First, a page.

Subscribe to Newsletter
Manufacture Vaccines

Ode to the Microbe

After decades of development and promise, the COVID-19 pandemic brought mRNA vaccines to the forefront of immunization technology. Compared with other vaccine technologies, mRNA vaccines are fast to develop, quick to modify in response to new variants, and less costly to produce. The cell-free manufacturing process is endorsed as a safer and simpler option compared with existing vaccine technologies that rely on growing and culturing microbes and viruses; some of which are infectious and potentially hazardous (1). However, we should not overlook the fact that many of the raw materials required for the cell-free process of mRNA vaccines are derived from cells – using microbial fermentation to be specific.

The manufacture of mRNA vaccines uses a biochemical in vitro transcription (IVT) reaction. The DNA template that encodes the antigen, RNA polymerase, and nucleic acids are combined under the proper conditions to transcribe the mRNA. Post-transcription capping and tailing is performed by RNA modifying enzymes to improve mRNA stability and protect against degradation. The target mRNA molecule is then purified and encapsulated in a lipid nanoparticle to stabilize and allow for uptake once administered.

Many of the critical raw materials used in the IVT process are produced from microbial fermentation. The DNA template is produced in microbes from plasmids. The enzymes used for the IVT reaction – RNA  polymerase, RNA modifying enzymes including guanylyl transferase, 2’-O-methyltransferase and poly-A polymerase – are also produced in microbes. Even the processing aid DNase, used to remove non-target DNA during purification, is produced via microbial fermentation.

Understanding fermentation

Microbial fermentation is described as the use of microbial cells to generate energy and facilitate biochemical reactions. Like microscopic factories, the cells convert nutrients, such as glucose (carbon), peptones (nitrogen), and minerals into energy and building blocks to make important products of interest. Strain improvement techniques and genetic modification strategies, such as recombinant DNA transformation, have birthed an entire bioindustry that uses microbial hosts to manufacture biological molecules at large scale. By cloning foreign DNA in cells, microbes like Escherichia coli, Saccharomyces cerevisiae and Pichia pastoris can be reprogrammed to make molecules in high quantities in an economical and sustainable manner. Insulin, somatropin (human growth hormone), and the aforementioned DNA templates for the SARS-CoV-2 mRNA vaccines are all made using genetic transformation.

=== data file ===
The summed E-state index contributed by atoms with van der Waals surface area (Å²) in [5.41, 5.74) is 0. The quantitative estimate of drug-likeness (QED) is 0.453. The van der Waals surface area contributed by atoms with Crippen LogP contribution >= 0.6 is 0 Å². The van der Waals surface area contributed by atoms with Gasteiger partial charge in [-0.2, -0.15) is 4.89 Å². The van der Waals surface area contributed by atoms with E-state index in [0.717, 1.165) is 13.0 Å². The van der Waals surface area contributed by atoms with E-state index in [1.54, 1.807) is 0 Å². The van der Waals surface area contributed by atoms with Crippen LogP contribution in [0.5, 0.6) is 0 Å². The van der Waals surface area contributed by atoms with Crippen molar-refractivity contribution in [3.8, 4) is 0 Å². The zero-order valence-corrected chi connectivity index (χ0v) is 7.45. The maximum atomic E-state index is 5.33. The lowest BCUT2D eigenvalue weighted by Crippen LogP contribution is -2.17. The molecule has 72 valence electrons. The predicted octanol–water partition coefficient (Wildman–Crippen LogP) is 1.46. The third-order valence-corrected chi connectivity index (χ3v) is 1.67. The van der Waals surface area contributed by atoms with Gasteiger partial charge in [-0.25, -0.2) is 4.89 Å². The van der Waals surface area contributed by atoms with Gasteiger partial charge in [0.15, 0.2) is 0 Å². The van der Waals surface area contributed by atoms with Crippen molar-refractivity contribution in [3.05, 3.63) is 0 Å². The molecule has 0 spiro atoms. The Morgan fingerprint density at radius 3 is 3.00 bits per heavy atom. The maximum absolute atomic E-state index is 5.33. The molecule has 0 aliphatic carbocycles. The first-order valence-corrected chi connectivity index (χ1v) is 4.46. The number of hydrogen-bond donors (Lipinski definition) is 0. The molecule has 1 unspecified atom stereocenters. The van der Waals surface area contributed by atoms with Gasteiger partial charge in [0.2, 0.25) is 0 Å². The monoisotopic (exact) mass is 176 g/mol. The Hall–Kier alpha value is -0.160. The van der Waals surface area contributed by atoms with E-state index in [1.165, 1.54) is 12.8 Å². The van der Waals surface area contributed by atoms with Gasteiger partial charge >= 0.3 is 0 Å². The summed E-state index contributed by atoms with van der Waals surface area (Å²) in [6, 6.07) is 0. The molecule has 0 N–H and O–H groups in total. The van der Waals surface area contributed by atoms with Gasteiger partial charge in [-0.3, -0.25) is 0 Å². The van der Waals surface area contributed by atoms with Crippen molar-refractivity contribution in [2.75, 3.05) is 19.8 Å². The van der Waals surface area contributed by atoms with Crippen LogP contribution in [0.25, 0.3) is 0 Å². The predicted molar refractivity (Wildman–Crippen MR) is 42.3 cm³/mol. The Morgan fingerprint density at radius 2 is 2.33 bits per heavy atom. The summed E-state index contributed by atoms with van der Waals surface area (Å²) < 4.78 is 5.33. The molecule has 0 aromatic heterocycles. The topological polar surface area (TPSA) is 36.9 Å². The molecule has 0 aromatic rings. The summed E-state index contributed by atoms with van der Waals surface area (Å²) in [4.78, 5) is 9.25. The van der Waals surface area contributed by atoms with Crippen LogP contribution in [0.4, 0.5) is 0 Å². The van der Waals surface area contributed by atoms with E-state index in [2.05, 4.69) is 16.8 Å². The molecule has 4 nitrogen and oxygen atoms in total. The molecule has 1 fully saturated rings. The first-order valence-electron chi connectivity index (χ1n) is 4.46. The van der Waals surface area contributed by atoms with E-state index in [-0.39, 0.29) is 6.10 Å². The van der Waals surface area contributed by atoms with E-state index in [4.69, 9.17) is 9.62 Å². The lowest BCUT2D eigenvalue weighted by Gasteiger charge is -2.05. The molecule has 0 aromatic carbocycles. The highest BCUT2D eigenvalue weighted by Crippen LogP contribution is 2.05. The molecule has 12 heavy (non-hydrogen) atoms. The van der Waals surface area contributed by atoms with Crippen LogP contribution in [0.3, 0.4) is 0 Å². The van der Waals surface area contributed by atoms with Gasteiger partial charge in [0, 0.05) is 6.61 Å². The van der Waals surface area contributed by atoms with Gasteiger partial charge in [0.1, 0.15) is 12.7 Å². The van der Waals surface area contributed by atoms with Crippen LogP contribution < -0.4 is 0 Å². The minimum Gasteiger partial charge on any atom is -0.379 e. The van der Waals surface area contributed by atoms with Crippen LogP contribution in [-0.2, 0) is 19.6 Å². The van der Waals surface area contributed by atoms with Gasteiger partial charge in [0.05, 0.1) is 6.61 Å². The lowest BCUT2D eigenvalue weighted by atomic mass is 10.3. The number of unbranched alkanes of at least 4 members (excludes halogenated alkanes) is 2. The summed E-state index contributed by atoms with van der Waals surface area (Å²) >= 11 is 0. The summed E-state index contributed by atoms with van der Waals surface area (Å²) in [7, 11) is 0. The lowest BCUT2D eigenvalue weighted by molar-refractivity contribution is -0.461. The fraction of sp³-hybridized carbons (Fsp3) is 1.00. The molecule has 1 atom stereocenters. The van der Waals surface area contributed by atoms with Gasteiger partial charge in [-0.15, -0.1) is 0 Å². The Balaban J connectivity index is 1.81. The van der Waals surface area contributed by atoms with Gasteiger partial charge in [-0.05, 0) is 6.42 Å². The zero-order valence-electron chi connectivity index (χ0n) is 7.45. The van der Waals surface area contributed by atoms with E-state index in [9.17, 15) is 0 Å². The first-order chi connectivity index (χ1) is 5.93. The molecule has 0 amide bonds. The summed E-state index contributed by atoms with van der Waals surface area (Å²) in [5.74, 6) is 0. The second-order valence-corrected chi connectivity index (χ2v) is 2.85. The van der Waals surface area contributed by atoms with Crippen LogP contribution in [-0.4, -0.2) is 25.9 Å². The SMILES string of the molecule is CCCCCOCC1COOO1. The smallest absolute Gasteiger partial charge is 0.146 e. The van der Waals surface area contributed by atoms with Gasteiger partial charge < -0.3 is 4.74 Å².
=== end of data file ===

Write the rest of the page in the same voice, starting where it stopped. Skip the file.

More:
Genetically engineered E. coli is one of the most important industrially relevant microbial hosts. First used for DNA cloning back in the 1970s, it is well studied, robust to industrial conditions, and easy to genetically modify (2). Most commercial E. coli strains are descendants of two isolates, K-12 and B. These isolates have been improved through genetic alteration to create strains for specific purposes, including cloning DNA and expressing proteins. In addition to the strains, the design of the DNA vector or plasmid used to genetically modify the cells is an equally important consideration.